They also understood that the area was a geological miracle unlike any they – or anyone else – had ever seen. According to published reports, they were sitting on top of the only place in the world that had all of the ingredients necessary to make pig iron. And they were available within a five-mile radius.
Key players were banker Josiah Morris; Colonel James R. Powell, company president and primary promoter; and railroad engineer John T. Milner, who pinpointed where railroads would cross and Birmingham grow. They were all gifted entrepreneurs but, during the Civil War period, Milner also learned to use skilled slave labor to make industrial products. At that time, most white Southerners did not believe African Americans were fit for industrial labor. But, like Booker T. Washington, he did. And they were right.
Morris, Powell, Milner and their partners did not look backwards to the South’s lost cause, and the only things they wanted to redeem were bank notes. Like virtually all white Americans, however, they were devoted to privileges of race and class. The abolition of slavery, most knew, had little to do with that. In fact, from the 1880s and 1890s through the 1930s, courts at every level throughout the country institutionalized white supremacy. Jim Crow legal segregation would not be far behind.
Until the New Deal and the post-World War II/Cold War period, courts also protected corporate privilege over labor interests. In the 1880s, only a few years after Birmingham’s founding, the U. S. Supreme Court ruled that private corporations had 14th Amendment protection. This decision elevated them to the status of individuals and gave them the right to free speech, freedom of religion, the right to bear arms and all other such rights.
These twin federal mandates informed every aspect of the city’s development. They allowed the city to create a pyramidal form with white industrials at the top – literally at the top of Red Mountain near Vulcan Statue – and workers below them in Jones Valley. These men lived in mining camps or company towns that were owned and controlled by corporations.
Between 1880 and 1890, the state’s production of pig iron increased tenfold. In 1880, it produced almost 69,000 tons, and by 1900, it was the fourth largest producer in the country. It was also the nation’s cheapest, and most of it came from the Birmingham District.
As a result, the city’s growth surpassed that of any other city in the South, including Atlanta, and was one of the fastest-growing urban areas in the country. By 1886, Birmingham had overtaken all other Alabama cities in population, money and trade.
In 1880, Birmingham’s population was just over 3,000 but, by 1890, had increased to 26,000, an increase of 750 percent. By 1910, the number had risen to nearly 133,000, due primarily to an ambitious annexation of surrounding suburbs. Forty years later, the population hit 326,000, making Birmingham the 27th largest city in the county. In the South, only Atlanta and Houston were bigger. Birmingham’s population peaked in 1960 when it hit 340,000.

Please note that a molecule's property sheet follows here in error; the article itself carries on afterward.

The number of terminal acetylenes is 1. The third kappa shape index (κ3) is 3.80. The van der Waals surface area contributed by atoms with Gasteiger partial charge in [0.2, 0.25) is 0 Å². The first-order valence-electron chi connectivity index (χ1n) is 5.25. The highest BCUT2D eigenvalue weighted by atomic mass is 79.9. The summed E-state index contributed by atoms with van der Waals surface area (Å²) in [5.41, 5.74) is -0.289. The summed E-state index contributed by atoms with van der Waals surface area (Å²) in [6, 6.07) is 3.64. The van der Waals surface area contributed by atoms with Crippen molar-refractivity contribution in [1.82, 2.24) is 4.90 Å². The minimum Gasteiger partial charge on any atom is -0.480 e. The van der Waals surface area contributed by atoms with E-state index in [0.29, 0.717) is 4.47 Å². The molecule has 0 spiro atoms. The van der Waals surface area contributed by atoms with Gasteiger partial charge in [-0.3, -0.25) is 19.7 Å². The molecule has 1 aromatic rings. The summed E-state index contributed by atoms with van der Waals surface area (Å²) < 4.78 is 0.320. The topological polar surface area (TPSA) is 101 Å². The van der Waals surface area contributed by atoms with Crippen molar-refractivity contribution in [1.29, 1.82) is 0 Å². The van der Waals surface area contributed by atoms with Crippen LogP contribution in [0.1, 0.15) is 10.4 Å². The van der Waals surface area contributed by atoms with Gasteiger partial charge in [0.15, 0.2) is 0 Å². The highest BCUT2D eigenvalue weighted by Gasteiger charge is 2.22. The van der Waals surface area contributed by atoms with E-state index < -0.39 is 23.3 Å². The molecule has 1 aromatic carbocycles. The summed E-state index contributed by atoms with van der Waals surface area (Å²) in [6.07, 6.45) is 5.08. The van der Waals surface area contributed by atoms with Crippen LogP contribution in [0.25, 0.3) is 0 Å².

The city’s impressive growth depended on mining and industrial production. Both required plenty of controlled labor and competitive wages, and that meant keeping the unions out.
Mining was the backbone of Birmingham’s industrial growth, and miners came from three groups: 35 percent were native-born white men; 20 percent were European immigrants; and the rest were black, including a large percentage of convicts leased from the state. The practice had been going on in Alabama since the state had passed the Vagrancy Act in 1868, which allowed it to arrest out-of-work men and send them to the mines to work off their sentences.
In 1888, Birmingham’s Pratt Mines had gotten an exclusive contract to lease state prisoners. They were cheap and utterly controlled. Mine owners had no investment in the workers themselves and, as long as there was a ready supply of prisoners, they had little incentive to protect them. The practice did not end until state law banned it in 1928.
Convict labor helped keep wages low by forcing paid workers to compete with prison workers. Companies also used it to break strikes and intimidate workers into compliance.
Birmingham industrialists also used company towns to control and manage labor. The country’s oldest company towns were mill villages built in Massachusetts and Rhode Island in the early 1800s. Designed after the English system, they incorporated tight control over workers and a paternalistic ideal in which owners provided work and a good environment and labor promised loyalty. It was, in many ways, a feudal plan applied to an industrial society.
Some historians of the New South have said that Birmingham company towns and were more like “iron plantations” than towns because of their dependence on iron-ore mining and production and their highly controlled structure. By the early 1900s, most large companies in the Birmingham District built worker towns that typically included houses for rent, schools, medical facilities, landscaped boulevards and recreational facilities.